|Fire Department No. 1, Warrensburg, Missouri on West Pine Street (Those Were The Days Building)|
SAVED BY An Umbrella- Ming Hotel Fire
Link to Story There was not even a rope fire-escape in his room on the second floor which Felix Kraemer, a salesman for Steinway & Sons, of New York, occupied; and had it not been for Kraemer experience at hotel fires and an umbrella he probably would have been numbered among the victims. Had not I had a strong umbrella I should either have been burned or killed by jumping," said Mr. Kraemer. I have been burned out at hotels three times now. I was burned out at a hotel at Warrensburg, MO., and also at Elsworth, Kan., and I learned something about how to act when at a fire on those two occasions. At the fire in Warrensburg a guest escaped by using an open umbrella to ease his plight from an upper story window I never forgot the way in which he escaped and since have always been provided with a strong umbrella for emergency.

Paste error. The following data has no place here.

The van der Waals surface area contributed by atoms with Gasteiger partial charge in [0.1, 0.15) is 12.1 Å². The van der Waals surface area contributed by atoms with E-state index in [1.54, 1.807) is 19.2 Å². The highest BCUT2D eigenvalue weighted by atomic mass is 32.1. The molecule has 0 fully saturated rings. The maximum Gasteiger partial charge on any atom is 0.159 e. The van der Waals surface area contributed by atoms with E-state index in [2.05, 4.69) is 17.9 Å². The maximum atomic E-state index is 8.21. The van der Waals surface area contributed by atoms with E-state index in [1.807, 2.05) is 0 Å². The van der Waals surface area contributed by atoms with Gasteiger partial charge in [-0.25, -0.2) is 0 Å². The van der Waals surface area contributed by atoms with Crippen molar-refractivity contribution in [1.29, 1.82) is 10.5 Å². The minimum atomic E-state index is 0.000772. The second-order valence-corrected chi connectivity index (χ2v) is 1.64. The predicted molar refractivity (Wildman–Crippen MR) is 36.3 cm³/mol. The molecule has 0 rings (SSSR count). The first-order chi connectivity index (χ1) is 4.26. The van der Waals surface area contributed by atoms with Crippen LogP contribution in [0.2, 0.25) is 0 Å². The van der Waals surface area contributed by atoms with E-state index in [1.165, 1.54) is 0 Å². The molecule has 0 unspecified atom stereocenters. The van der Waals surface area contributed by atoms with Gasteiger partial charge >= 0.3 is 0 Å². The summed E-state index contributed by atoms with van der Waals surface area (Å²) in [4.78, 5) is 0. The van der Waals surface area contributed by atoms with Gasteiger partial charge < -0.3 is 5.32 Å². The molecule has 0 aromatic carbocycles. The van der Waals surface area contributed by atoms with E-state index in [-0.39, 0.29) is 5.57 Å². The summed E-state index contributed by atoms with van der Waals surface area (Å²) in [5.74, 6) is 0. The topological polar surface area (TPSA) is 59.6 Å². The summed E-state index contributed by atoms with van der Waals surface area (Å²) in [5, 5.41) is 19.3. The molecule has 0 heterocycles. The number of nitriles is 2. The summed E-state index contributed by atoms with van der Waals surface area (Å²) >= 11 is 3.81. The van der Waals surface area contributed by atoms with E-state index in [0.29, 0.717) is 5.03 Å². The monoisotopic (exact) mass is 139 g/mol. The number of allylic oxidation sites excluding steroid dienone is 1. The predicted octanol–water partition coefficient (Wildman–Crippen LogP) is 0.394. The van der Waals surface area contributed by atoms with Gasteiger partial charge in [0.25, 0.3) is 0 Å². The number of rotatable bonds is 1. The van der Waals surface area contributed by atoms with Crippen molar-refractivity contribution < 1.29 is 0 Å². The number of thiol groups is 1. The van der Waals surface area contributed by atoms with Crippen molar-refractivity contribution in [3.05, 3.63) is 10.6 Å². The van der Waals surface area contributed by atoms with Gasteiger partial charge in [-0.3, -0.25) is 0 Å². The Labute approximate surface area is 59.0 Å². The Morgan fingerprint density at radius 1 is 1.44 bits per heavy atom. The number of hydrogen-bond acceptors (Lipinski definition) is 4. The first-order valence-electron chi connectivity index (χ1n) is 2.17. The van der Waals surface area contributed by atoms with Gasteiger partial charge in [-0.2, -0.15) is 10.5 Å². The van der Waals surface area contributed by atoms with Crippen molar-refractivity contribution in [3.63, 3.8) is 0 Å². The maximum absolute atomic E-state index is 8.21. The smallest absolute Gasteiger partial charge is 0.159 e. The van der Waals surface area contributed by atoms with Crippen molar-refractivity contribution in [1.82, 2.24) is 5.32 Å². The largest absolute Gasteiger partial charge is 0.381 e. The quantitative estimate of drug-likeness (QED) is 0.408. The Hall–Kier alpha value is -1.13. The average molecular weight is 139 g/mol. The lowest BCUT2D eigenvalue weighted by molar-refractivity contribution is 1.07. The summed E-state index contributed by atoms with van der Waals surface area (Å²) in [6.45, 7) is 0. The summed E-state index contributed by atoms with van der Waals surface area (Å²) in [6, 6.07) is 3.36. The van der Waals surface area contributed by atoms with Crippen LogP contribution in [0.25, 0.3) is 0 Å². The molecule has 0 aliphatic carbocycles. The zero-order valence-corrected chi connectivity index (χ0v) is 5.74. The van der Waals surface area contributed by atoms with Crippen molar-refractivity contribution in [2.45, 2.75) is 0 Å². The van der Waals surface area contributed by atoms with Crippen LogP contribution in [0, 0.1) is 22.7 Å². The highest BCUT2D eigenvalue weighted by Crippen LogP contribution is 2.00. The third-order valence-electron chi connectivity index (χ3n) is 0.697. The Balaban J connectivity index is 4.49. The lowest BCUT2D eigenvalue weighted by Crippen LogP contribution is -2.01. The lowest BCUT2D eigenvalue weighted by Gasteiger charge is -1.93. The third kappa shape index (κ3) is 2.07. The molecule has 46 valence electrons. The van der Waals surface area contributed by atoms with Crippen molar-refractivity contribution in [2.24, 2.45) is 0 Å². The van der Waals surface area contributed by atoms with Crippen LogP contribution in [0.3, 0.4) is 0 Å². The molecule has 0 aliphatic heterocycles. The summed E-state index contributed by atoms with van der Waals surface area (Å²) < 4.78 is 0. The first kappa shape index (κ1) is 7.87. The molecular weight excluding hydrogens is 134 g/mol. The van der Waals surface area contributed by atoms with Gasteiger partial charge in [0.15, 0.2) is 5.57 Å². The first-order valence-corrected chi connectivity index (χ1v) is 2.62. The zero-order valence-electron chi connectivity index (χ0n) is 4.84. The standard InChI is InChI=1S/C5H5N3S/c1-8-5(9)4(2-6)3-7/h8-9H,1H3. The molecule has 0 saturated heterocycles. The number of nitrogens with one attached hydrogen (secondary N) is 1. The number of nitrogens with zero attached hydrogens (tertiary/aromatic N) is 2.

As soon as I reached the window I opened my strong umbrella and carefully put a shawl strap over it to prevent it from turning inside out then I made a leap. I did not go sailing gracefully out into the air and landed lightly on the ground beneath, but I landed without any broken limb and am alright now. The umbrella partially turned Inside out just before I reached the ground and I got something of a jar, but I should think myself lucky if I had escaped with a broken leg.
|The Fire Brigade in Warrensburg would have looked similar to this at the time.|
|Similar scene in Seattle. Warrensburg lost a hotel and two brick buildings 1873.|
|M. E. Mulevehill, J.W. Poland, J. L. Prainty, Louis Roister Died in Mings Hotel Fire|
101 South Holden,
1873 Warrensburg, Missouri
|Mr. M. E. Mulvehill, Warrensburg, Mo, also Pine |
Township, Indiana County 1873